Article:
Since the first COVID-19 global lockdown, various dating apps are keeping people connected. But just like a fairy tale, a digital tale also has its own security issues. In the wake of lockdowns, Kaspersky participated in the Mobile World Congress (MWC) 2021 event held in Barcelona on June 29 to talk about love in the digital age.
Kaspersky’s Senior Malware Analyst, Tatyana Shishkova, presented the highlights of a study they conducted in 2017 on nine dating apps, including Tinder. Shishkova pointed out the risks involved in using the studied dating apps and provided suggestions to the companies and the users to stay safe online.
Security problems and solutions
Shishkova highlighted the malicious side-effects of mishandling of data that could rise to alarming numbers if not checked in time. One of the dangers is for malicious users to pinpoint another person’s location. She explained that “If the dating apps show the distance between users, it is possible to calculate the user’s approximate location by moving around the person that could become a victim.” However, this may also prove to be difficult as “most apps allow to use fake GPS services to mock location.”
Apart from location, people might gain access to another person’s private information such as photos, full name, political beliefs, employment, and so on, putting them at risk of doxing. Doxing is basically revealing someone’s private information without their consent. Based on their studies, Shishkova shared that “Mamba is the only dating app that has a free possibility to blur the profile photos. And users that were added to favorites get access to the photo in original quality…Pure prevents the user from taking screenshots of chats.”
The company’s vision is to build safety measures to safeguard the digital world in fields such as the Internet of Things (IoT), the functioning of smart cities, and online dating. Some of the key solutions that they’re offering include Kaspersky IoT Infrastructure and Kaspersky Transportation System Security based on Kaspersky IoT Secure Gateways which is powered by KasperskyOS.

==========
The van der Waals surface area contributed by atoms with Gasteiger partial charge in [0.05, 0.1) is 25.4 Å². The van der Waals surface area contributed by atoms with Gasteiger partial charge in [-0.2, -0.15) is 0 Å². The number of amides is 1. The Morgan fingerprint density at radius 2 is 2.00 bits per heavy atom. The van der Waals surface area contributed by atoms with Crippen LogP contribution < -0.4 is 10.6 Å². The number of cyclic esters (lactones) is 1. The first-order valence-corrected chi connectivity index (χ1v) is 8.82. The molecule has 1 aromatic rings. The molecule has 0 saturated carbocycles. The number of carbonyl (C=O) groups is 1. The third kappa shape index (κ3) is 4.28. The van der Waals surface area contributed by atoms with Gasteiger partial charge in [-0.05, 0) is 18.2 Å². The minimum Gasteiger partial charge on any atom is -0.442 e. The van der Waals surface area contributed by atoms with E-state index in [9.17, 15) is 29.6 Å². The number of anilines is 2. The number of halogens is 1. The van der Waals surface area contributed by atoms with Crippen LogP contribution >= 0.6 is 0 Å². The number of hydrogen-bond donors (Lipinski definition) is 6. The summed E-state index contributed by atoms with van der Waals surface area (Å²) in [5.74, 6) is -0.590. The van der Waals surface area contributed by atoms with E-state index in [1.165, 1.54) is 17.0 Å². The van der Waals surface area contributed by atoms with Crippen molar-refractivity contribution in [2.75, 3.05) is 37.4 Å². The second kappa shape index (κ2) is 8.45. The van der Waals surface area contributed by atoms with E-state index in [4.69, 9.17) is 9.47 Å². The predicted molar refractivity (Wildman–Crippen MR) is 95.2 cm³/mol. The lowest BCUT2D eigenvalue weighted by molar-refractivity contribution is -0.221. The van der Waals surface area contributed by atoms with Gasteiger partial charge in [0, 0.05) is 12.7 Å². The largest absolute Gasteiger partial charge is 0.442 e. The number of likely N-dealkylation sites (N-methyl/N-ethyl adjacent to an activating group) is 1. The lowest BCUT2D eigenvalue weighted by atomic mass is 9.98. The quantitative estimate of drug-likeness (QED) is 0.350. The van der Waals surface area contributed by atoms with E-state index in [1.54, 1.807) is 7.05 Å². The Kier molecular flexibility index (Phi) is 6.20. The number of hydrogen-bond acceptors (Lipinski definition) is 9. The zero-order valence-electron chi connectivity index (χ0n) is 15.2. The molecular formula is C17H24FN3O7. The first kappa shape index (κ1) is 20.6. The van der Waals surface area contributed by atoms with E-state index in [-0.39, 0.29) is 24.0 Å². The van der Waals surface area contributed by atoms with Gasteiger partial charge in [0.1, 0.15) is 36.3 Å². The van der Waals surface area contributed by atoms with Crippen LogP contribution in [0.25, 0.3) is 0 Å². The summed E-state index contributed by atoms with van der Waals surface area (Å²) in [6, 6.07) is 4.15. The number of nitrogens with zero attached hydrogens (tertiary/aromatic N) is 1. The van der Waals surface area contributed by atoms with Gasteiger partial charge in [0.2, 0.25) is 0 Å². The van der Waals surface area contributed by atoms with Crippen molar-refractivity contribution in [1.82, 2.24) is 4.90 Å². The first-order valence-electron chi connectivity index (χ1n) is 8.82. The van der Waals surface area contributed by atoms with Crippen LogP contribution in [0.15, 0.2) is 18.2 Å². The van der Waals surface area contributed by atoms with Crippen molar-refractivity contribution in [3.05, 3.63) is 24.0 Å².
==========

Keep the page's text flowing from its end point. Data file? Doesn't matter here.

The future of digital love
During the event, Dr. Roanne van Voorst, a guest speaker and professor of Applied Anthropology at the University of Amsterdam, spoke of how people living in big cities such as Tokyo, New York, and London, get so isolated that they resort to companion robots or sex robots.
She feels that the ease of getting what you want towards digitizing love will eventually lead to boredom explaining that “What drives people is hope. Hope for love or friendship. For human beings, human contact especially love is just, it’s so innate, we all kind of hope for that.” However, as apps are transcending boundaries and giving people a chance to find a partner anywhere in the world, she also feels it is a warm and romantic place to be.
Suggestions to stay and keep safe
While we do recommend some tips to stay safe online for those who are just exploring the online dating world, Kaspersky also has some nifty suggestions for both users and developers.
Suggestions for users
Some of the suggestions are pretty basic, like not sharing too much information about yourself, which includes your last name and employer, as well as your photos with your friends or even your political views. However, it also helps to not connect to the app via your social media account to avoid other parties looking you up through those platforms. Alternatively, you can customize what kind of information you want to be visible to the app.
Apart from that, it would be better to choose apps that allow you to enter your location manually so other parties won’t be able to triangulate your location. Having a 2-factor authentication is also of utmost importance to have a more secure experience and just to avoid having your account getting hacked.
Suggestions for app developers
For developers, Kaspersky recommends considering enabling the possibility of hiding the user’s photos and GPS location. Disabling the ability to screenshot profiles and chat conversations was also a suggestion to simply protect the user from any malicious use.
While it does seem like a simple move, they also recommend reminding the users of the risk of sharing too much private information. Apart from that, verifying users first beforehand would make for a safer experience. Finally, they also recommend that algorithms and AI should use private information to predict matches and protect the users from fraud, sensitive, and abusive content.
YouTube: Love in the digital age: what does the future hold for us?
Photo credits: The feature image has been taken by Shawn Fields. The screenshots have been taken by the author for TechAcute with the permission of Kaspersky and have been provided for press usage.
Sources: Kaspersky / Kaspersky / Kaspersky